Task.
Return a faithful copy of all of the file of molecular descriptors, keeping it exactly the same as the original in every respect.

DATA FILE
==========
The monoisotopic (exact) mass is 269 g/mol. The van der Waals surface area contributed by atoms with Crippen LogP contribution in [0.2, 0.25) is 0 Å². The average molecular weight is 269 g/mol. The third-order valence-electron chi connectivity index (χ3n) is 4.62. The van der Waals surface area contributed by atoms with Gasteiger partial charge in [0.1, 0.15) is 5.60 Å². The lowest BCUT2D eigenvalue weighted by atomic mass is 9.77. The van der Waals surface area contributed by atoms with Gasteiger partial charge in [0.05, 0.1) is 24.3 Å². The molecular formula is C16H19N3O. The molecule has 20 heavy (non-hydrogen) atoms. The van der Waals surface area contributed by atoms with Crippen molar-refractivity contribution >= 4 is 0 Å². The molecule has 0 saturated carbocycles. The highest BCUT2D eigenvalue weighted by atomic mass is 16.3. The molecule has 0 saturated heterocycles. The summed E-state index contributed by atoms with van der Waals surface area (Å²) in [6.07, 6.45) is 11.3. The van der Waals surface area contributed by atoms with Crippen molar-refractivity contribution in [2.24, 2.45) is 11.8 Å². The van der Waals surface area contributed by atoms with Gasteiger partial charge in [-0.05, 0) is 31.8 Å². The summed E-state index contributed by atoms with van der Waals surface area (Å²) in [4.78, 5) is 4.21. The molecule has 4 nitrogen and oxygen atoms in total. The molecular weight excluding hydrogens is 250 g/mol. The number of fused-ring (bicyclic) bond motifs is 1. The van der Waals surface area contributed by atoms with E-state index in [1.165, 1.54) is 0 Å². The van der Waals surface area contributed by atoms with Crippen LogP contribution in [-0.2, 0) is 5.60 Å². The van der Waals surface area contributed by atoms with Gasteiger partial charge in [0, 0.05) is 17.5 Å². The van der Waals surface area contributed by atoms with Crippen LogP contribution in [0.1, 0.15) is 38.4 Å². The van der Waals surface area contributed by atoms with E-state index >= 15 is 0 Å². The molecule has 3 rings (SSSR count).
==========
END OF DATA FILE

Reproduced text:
The monoisotopic (exact) mass is 269 g/mol. The van der Waals surface area contributed by atoms with Crippen LogP contribution in [0.2, 0.25) is 0 Å². The average molecular weight is 269 g/mol. The third-order valence-electron chi connectivity index (χ3n) is 4.62. The van der Waals surface area contributed by atoms with Gasteiger partial charge in [0.1, 0.15) is 5.60 Å². The lowest BCUT2D eigenvalue weighted by atomic mass is 9.77. The van der Waals surface area contributed by atoms with Gasteiger partial charge in [0.05, 0.1) is 24.3 Å². The molecular formula is C16H19N3O. The molecule has 20 heavy (non-hydrogen) atoms. The van der Waals surface area contributed by atoms with Crippen molar-refractivity contribution >= 4 is 0 Å². The molecule has 0 saturated carbocycles. The highest BCUT2D eigenvalue weighted by atomic mass is 16.3. The molecule has 0 saturated heterocycles. The summed E-state index contributed by atoms with van der Waals surface area (Å²) in [6.07, 6.45) is 11.3. The van der Waals surface area contributed by atoms with Crippen molar-refractivity contribution in [2.24, 2.45) is 11.8 Å². The van der Waals surface area contributed by atoms with Gasteiger partial charge in [-0.05, 0) is 31.8 Å². The summed E-state index contributed by atoms with van der Waals surface area (Å²) in [4.78, 5) is 4.21. The molecule has 4 nitrogen and oxygen atoms in total. The molecular weight excluding hydrogens is 250 g/mol. The number of fused-ring (bicyclic) bond motifs is 1. The van der Waals surface area contributed by atoms with E-state index in [1.165, 1.54) is 0 Å². The van der Waals surface area contributed by atoms with Crippen LogP contribution in [-0.2, 0) is 5.60 Å². The van der Waals surface area contributed by atoms with Gasteiger partial charge in [0, 0.05) is 17.5 Å². The van der Waals surface area contributed by atoms with Crippen LogP contribution in [0.1, 0.15) is 38.4 Å². The van der Waals surface area contributed by atoms with E-state index >= 15 is 0 Å². The molecule has 3 rings (SSSR count).